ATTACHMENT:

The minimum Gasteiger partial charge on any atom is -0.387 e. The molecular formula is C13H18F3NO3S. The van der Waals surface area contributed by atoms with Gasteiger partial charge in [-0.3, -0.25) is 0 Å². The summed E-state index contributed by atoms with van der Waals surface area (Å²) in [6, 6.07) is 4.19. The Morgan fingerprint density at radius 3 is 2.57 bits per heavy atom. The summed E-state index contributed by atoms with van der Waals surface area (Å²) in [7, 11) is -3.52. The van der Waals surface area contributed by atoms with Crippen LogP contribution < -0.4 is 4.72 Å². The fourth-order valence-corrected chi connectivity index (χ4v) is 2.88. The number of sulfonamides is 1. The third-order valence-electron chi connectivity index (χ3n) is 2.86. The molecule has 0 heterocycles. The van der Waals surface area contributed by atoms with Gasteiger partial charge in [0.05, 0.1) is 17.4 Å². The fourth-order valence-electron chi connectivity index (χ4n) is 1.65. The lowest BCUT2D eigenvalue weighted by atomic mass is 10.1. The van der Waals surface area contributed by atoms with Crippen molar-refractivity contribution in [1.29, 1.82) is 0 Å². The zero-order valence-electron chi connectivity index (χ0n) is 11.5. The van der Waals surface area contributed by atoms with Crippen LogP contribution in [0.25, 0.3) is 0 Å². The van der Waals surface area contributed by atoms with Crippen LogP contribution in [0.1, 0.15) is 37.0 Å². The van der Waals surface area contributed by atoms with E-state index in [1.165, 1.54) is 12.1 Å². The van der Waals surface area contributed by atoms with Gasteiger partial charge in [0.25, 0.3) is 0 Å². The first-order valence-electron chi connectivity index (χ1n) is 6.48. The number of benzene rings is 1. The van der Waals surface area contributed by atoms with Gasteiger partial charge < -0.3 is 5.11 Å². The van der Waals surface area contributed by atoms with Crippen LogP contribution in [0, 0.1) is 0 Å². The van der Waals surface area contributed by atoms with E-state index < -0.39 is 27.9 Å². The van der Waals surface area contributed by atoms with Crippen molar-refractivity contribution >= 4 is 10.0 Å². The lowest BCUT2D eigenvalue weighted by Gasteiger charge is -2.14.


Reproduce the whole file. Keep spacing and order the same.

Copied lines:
The minimum Gasteiger partial charge on any atom is -0.387 e. The molecular formula is C13H18F3NO3S. The van der Waals surface area contributed by atoms with Gasteiger partial charge in [-0.3, -0.25) is 0 Å². The summed E-state index contributed by atoms with van der Waals surface area (Å²) in [6, 6.07) is 4.19. The Morgan fingerprint density at radius 3 is 2.57 bits per heavy atom. The summed E-state index contributed by atoms with van der Waals surface area (Å²) in [7, 11) is -3.52. The van der Waals surface area contributed by atoms with Crippen LogP contribution < -0.4 is 4.72 Å². The fourth-order valence-corrected chi connectivity index (χ4v) is 2.88. The number of sulfonamides is 1. The third-order valence-electron chi connectivity index (χ3n) is 2.86. The molecule has 0 heterocycles. The van der Waals surface area contributed by atoms with Gasteiger partial charge in [0.05, 0.1) is 17.4 Å². The fourth-order valence-electron chi connectivity index (χ4n) is 1.65. The lowest BCUT2D eigenvalue weighted by atomic mass is 10.1. The van der Waals surface area contributed by atoms with Crippen molar-refractivity contribution in [1.29, 1.82) is 0 Å². The zero-order valence-electron chi connectivity index (χ0n) is 11.5. The van der Waals surface area contributed by atoms with Crippen LogP contribution in [0.25, 0.3) is 0 Å². The van der Waals surface area contributed by atoms with Crippen LogP contribution in [0.1, 0.15) is 37.0 Å². The van der Waals surface area contributed by atoms with E-state index in [1.165, 1.54) is 12.1 Å². The van der Waals surface area contributed by atoms with Gasteiger partial charge in [0.25, 0.3) is 0 Å². The first-order valence-electron chi connectivity index (χ1n) is 6.48. The number of benzene rings is 1. The van der Waals surface area contributed by atoms with Gasteiger partial charge < -0.3 is 5.11 Å². The van der Waals surface area contributed by atoms with Crippen LogP contribution in [0, 0.1) is 0 Å². The van der Waals surface area contributed by atoms with E-state index < -0.39 is 27.9 Å². The van der Waals surface area contributed by atoms with Crippen molar-refractivity contribution >= 4 is 10.0 Å². The lowest BCUT2D eigenvalue weighted by Gasteiger charge is -2.14.